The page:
Definition & Overview
Diverticulosis refers to the formation of sacs called diverticula in the large intestines (colon). A diverticulum (singular) usually does not produce any symptoms, but it can get infected and develop complications, such as diverticular or rectal bleeding and diverticulitis. However, only about 20% of people with diverticulosis develop such complications.
The colon is made up of three layers; the inner layer called the mucosa, the middle layer called the muscularis, and the outer layer called the serosa. A colonic diverticulum is often referred to as a false diverticulum because it does not encompass all three layers, but only affects the outermost layer.
Diverticulosis is a common occurrence, especially in the western world. In the United States, it is estimated that 5% to 10% of adults will have the condition before age 50. 30% will have it after age 50. 50% will have it at age 70, and 66% will be affected with diverticulosis at age 85.
The majority of people with diverticula are not aware of their condition because of the absence of symptoms. In fact, most only find out about it during a medical examination for an unrelated condition.
Cause of Condition
Diverticulosis in itself should not be any cause for alarm. Only when the condition progresses into a diverticulitis or other complications, would the condition require treatment. The most common cause for the development of diverticula in the colon is straining due to constipation. Generating high pressure in the colon forces the mucosa to penetrate the muscularis and eventually cause a bulge in the serosa (outer layer of the colon).
The exact reason this happens remains a mystery, but researchers believe that lack of dietary fiber may contribute to its occurrence. Fiber helps prevent constipation, which often results in unnecessary pressure on the colon. Therefore, fiber plays a big role in preventing the formation of diverticulum.
However, once diverticula have formed, it would be difficult to prevent an inflammation that could lead to infections and diseases. Inflammation can occur suddenly and without any warning. It is only during this time that symptoms would appear.
It’s important to understand that uncomplicated diverticulosis normally does not display any symptoms. In rare cases, patients would experience abdominal pain, altered bowel habits, or flatulence. However, the symptoms would only be temporary and could be caused by other conditions, such as irritable bowel syndrome (IBS).
Once diverticulosis has progressed into acute diverticulitis, patients will notice symptoms, such as pain in the lower left quadrant, nausea and vomiting, constipation, diarrhea, urinary difficulties, chills and fever, and a condition called leukocytosis.
Diverticulitis is considered a serious disease, mostly because when the sac bursts, it will spread bacteria and feces into the abdominal cavity. In some cases, the infection is confined to the colon wall and can be treated using antibiotics, fluids, and bed rest. However, if the infection spreads and abscess forms, it would require a surgical procedure to remove the abscess and correct the condition.
Who to See & Types of Treatment Available
The symptoms of diverticulitis are similar with other medical disorders, so it would be likely that the first person to see is your doctor who should already be familiar with your medical history and this would be an advantage.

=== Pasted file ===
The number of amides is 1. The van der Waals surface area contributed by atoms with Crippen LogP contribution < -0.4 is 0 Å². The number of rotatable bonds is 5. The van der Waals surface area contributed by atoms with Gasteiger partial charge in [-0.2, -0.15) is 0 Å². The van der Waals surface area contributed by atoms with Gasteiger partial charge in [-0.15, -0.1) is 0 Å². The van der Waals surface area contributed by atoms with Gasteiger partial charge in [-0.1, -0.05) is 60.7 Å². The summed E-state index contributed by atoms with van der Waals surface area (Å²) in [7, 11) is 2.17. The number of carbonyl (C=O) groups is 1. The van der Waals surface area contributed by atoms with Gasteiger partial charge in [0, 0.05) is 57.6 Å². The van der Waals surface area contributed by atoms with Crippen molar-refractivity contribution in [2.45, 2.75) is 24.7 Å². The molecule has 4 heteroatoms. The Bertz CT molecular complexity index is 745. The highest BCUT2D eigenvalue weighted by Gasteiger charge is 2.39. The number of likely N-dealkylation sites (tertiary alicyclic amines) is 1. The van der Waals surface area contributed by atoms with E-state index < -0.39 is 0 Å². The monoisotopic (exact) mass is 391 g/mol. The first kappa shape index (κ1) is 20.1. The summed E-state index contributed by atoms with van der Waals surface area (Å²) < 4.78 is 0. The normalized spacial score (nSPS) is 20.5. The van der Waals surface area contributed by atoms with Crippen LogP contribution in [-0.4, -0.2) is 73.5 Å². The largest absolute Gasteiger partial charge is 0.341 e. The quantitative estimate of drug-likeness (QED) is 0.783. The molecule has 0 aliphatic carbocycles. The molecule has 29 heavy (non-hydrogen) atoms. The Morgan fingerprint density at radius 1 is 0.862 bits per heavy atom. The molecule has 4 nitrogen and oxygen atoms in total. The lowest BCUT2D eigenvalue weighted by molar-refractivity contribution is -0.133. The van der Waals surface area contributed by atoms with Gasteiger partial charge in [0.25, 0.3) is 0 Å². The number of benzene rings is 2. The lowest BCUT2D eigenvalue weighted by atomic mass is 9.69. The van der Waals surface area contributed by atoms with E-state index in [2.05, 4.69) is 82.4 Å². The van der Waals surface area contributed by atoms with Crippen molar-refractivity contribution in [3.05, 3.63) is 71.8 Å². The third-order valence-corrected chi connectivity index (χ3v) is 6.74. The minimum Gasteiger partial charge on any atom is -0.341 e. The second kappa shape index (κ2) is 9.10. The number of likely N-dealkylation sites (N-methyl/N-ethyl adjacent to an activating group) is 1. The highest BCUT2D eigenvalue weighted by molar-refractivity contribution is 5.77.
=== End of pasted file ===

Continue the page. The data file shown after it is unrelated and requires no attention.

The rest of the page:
After reviewing your medical history, the doctor will perform a physical examination, which could include a digital rectal exam. If the doctor begins to suspect diverticulitis, other tests, such as an x-ray, CT-scan, ultrasound, colonoscopy, and blood tests will be ordered to determine the presence of infections.
If rectal bleeding is severe, the doctor may opt to perform an angiography to locate the source and stop the bleeding. However, not all cases of diverticulitis are severe. In fact, less serious cases may not require hospital admission. The condition would only be treated using antibiotics and pain medications if necessary. Bed rest, drinking plenty of fluids, and increasing consumption of fiber-rich foods should be enough to treat the condition.
If the doctor determines the presence of an infection and abscess, a surgical procedure will be performed. The degree of severity of the condition will determine what would need to be done during surgery. If the abscess remains intact, the surgeon will drain the fluid using a needle.
In severe cases, such as abscess draining into the abdominal cavity (peritonitis), the intestines will be cleaned, and if a blockage is present, it will be removed. Peritonitis is a serious condition because abscess in the abdominal cavity will result in the spread of infection. When this happens, the condition can be fatal.
It is also likely that the affected part of the colon will be removed. This is because infections can cause scarring, which can lead to the formation of a blockage.
Diverticulitis can also result in the formation of a fistula, which is an abnormal connection between organs. Surgery will also be required to remove the fistula.
The majority of diverticulosis cases remain undetected until they are stumbled upon during an unrelated medical exam. However, this doesn’t mean that the condition can’t be prevented. The first step in prevention is to maintain good bowel habits, which means avoiding straining and constipation. To do so, you’ll need to increase your fiber intake, drink plenty of fluids, and exercise regularly.
Fox JM, Stollman NH. Diverticular disease of the colon. In: Feldman M, Friedman LS, Sleisenger MH, eds. Sleisenger & Fordtran's Gastrointestinal and Liver Disease. 8th ed. Philadelphia, PA: Elsevier Saunders; 2010:chap 117.
Prather C. Inflammatory and anatomic diseases of the intestine, peritoneum, mesentery, and omentum. In: Goldman L, Schafer AI, eds. Goldman's Cecil Medicine. 24th ed. Philadelphia, PA: Elsevier Saunders; 2011:chap 144.